Wednesday, August 21, 2013

Good Riddance to "Obama" Rodeo Clown!

Well, let's all celebrate that the mock "Obama" rodeo clown who donned an Obama mask at the Missouri state Fair is now history. While the NAACP denounced the clown's antics as a "hate crime" I'm not sure I'd go so far - but I would say it lacks racial sensitivity. It also lacks any semblance of civility, even in the atmosphere of clownish mockery and frivolity. However, it is also true that clowns of whatever breed or form can be funny and put events - e.g. such as bull riding - that can have serious repercussions, in a more favorable, less threatening light.

In this sense, conservative columnist Kathleen Parker is indeed correct in her recent column that: "Clowns are — clowns! It’s their job to poke the precious and touch the untouchable. They are inherently rude, irreverent, insulting, insensitive and sometimes salacious. Presidents, obviously, are fair game, and every modern president’s face has been made into a mask."

True, but we are talking about an African-American President here! We're talking about someone who embodies an entire racial identity for millions of fellow citizens. That identity includes: being heckled, spat upon and beaten at lunch counters in the Jim Crow South, being flayed with truncheons and sprayed with fire hoses (see the new movie, 'The Butler'), as well as set on fire and lynched by half-brained racist bigots. It includes being burned alive when buses they were on (or churches they were in) were firebombed. In this case, every single mock representation carries overtones of significance far beyond the immediate action or frivolity. It means, in essence, that putting a mock African-American in a rodeo ring with bulls has overtones of racism that echo the days of yore in Arkansas - for example- when blacks were run out of towns like Harrison, ARK (according to my dad) using vicious dogs. My dad as he retold such stories had tears in his eyes, opining that this was one major reason he chose to live and work in Milwaukee, than remain in Arkansas following his 1945 marriage.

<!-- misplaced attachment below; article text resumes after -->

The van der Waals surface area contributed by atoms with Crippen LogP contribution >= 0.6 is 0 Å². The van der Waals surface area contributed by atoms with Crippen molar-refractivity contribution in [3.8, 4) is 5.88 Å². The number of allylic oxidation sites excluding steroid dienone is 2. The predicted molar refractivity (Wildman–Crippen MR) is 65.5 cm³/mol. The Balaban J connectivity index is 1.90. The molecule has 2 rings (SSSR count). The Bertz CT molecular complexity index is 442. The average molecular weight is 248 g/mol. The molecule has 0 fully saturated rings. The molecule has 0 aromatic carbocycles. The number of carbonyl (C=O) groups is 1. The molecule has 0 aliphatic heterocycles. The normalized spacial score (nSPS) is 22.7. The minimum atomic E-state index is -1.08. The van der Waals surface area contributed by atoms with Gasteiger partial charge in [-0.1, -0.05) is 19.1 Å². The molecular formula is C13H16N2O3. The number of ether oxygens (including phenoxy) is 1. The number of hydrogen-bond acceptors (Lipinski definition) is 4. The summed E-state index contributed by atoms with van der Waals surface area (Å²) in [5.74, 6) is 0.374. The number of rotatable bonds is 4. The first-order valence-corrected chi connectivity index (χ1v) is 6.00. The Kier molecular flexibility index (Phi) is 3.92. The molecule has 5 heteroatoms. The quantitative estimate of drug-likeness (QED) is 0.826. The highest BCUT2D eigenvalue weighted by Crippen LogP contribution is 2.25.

If alive today, make no mistake that he'd instantly see the error of that Mizzou rodeo clown's antics, and how it wouldn't go over very well with families of those who were lynched or set upon by crazed animals - running for their lives to escape. He'd likely not see any 'joke' in it or interpret critics as exhibiting "political correctness". In this sense, columnist Parker is spot on when she also points out:.

"There’s something wrong with this clown act. It isn’t a hate crime, which is a ridiculous charge, but it is something we need to wrap our minds around."

The question is how many are prepared to do it? How many are prepared to alter their thought perspective in order to see exactly why the Mizzou rodeo clown was off base? Parker gives an excellent alter-example invoking a largely black audience, i.e. fitting a black rodeo clown with a white Bush Jr. mask and having him knocked all over tarnation on his butt, say by a bull. Would whities applaud that? More than likely they'd scream: "Black racism! Where are the 'libtards'? Why aren't they complainin'?" But as Parker puts it:

"This unlikely event would feel offensive for the same reasons the recent clown event did. The Missouri rodeo audience was mostly white, and the masked man in the ring was depicting a black man. This changes everything we think about humor, about clowns and about good old-fashioned fun. Just as N-jokes are no longer funny to almost anyone, placing a black man in the arena like an unarmed gladiator isn’t amusing."

That's the point - but how many will grasp it? Will anyone - say of the group that defends the clown and his antics - see that "a mob-inspired lynching of black what so many saw in the clown skit. Memory conquers humor."?

Probably not, because I warrant that too many in that white crowd haven't one damned clue of the notorious history of black lynchings, or what they endured in the Jim Crow South, say just to get a meal at a lunch counter. In this case, as I said before, they need to really see 'The Butler' to get a historical wake up call. But again, I certainly wouldn't hold my breath waiting for that. More than likely all you will hear is the bitching, moaning and pissing about how "libtards" took their lil clown away and hey....actually instigated his being sent for "sensitivity training". Hey! Worse things could have happened to him! If in Barbados trying that stunt, it wouldn't be "sensitivity training" he'd be sent to but a year at Glendairy - trying to dodge rats the size of small dogs as opposed to bulls!

As for those Jaspers that don't like anything coming from a "Libtard"- then don't take my words at all at face value, take those of the conservative Kathleen Parker:

"a civil society should find reprehensible even mock violence against a president, especially one who belongs to a minority that was once targeted for state-sanctioned violence."

Bingo! I couldn't have said it better!

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